The Illusion of Isolation
Our Deep Dives gather standalone Feldenkrais Project lessons into themed courses of study. Newcomers, we recommend exploring our primary collections first for a more generalized intro to Feldenkrais.
For humans, learning to do two or more different things skillfully at the same time is common and enormously practical. When you think about it, it's also miraculous. We must patiently practice, differentiating and integrating until there's a sense that the movements are a single coordinated action. When either movement is handled in an isolated, abrupt, or forceful way they disrupt each other. But when both are done beautifully, each benefits.
- from Nick's notes on lesson 3C
Imagine you're driving. To check your blind spot you turn your head but not the steering wheel. Or picture a ballet dancer's poised, quiet arm above swiftly moving legs, or a basketball player simultaneously jumping, seeing the basket, and shooting.
In our nervous systems nothing happens in isolation, even if it appears that way on the outside. We can't actually "turn off" one body part or function to focus on another, nor move parts truly independently.
Skillful movers create illusions of isolated movements that look simple, but in reality they're sophisticated actions that require practiced and real-time differentiation and integration.
- Differentiation is making kinesthetic distinctions between two or more parts or functions, often in simultaneous different movements
- Integration is functioning as a coordinated and effective whole self – body and mind – or skillfully relating a part or parts to the whole
Two sides of the same coin, these processes are the primary ingredients of learning. This Deep Dive is designed to improve your differentiation and integration skills while applying them to actions that are particularly useful to “super-movers” like somatic teachers, athletes, dancers, and other performers. You’ll break up complex patterns of turning, twisting, and lengthening your body so you can rebuild them with more efficiency and control.
This Deep Dive is intended for experienced Felden-fans, but you don’t have to be a super-mover to benefit. We expect everyone will need to adapt or imagine parts of some lessons to stay within comfort limits.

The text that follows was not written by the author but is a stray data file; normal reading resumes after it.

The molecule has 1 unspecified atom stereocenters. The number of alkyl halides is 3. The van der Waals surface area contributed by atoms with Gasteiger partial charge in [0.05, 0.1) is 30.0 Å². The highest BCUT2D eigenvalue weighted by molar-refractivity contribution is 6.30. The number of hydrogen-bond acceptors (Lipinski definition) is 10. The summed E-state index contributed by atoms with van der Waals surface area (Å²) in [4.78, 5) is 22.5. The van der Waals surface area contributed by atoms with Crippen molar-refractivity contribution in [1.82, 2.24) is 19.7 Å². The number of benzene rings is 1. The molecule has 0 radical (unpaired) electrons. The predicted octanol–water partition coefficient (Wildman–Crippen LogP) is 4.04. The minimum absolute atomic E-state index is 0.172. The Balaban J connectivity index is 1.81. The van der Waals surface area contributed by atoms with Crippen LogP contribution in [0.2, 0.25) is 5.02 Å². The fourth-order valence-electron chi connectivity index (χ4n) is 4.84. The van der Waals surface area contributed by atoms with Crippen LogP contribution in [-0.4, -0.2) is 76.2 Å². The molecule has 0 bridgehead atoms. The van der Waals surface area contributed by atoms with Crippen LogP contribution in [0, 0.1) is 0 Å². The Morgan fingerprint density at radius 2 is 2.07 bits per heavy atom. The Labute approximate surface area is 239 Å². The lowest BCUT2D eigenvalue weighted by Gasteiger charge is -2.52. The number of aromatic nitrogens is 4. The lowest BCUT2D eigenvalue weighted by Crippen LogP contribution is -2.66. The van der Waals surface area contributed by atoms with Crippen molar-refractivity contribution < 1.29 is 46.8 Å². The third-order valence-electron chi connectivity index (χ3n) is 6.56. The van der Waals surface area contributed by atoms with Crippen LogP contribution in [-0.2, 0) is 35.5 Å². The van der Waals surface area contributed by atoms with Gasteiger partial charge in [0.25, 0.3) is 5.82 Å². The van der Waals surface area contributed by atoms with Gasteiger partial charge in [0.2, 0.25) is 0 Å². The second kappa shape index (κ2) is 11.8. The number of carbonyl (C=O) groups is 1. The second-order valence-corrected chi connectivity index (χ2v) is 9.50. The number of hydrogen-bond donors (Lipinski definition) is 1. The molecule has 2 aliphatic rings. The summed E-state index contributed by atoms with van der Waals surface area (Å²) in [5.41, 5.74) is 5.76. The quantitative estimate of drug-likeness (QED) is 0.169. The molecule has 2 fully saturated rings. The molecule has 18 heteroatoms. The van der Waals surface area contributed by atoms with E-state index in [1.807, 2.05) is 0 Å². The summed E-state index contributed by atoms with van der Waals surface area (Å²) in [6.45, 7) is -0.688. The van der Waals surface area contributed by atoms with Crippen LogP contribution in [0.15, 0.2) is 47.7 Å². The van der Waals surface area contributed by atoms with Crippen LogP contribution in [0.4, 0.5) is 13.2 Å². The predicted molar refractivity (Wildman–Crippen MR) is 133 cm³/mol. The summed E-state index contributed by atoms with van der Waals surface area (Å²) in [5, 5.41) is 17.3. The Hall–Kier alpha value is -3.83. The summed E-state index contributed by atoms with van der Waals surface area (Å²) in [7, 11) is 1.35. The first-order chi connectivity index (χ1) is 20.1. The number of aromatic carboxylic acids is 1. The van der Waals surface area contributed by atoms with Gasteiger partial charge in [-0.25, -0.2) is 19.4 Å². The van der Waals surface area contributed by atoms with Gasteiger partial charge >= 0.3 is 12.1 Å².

When you encounter difficulty remember to link your comfort and breathing to the attention and movement challenges. LESSS is more: Light, Easy, Soft, Slow, Smooth movements lead to more and faster learning. If you can't find a way to enjoy a lesson then skip it for now, or try one in its Context or Related Lessons tab instead.
If you can, progress through the whole course with ideally no more than a few days between lessons. You can also study shorter sequences then take a break: the colored boxes and numbering highlight thematic links and entry points. The first lesson in each box is the most accessible.
Some lessons are free, but to access lessons marked "Patrons" you’ll need to join the Feldenkrais Project (or sign in when you click them) as a Patron-level donor. Click to learn more about donation or our donor benefits.
Integrate Your Hips, Torso, and Eyes
Essential skills for super-movers...and the rest of us, too!
1A) The Hip Joints: Moving Proximal Around Distal
Explore and enjoy a gentle non-habitual relationship
Created a nice integration of all the rest of my body...well oiled, moving so easily
Allowed me to identify and let go of a lot of involuntary muscle work
1B) Secrets of the Seated Twist
Use those freer hips in our introduction to side-sitting study
Like having a massage: it gently eased my chest, arms, and hips till they were once again supple and stress-free.
1C) The Movement of the Eyes Organizes the Movements of the Body (Patrons)
Harness your side-sitting skills in this potent classic Feldenkrais lesson
By the end of it my balance and movement was so much better.
Differentiate Moving Parts from "Not Moving" Parts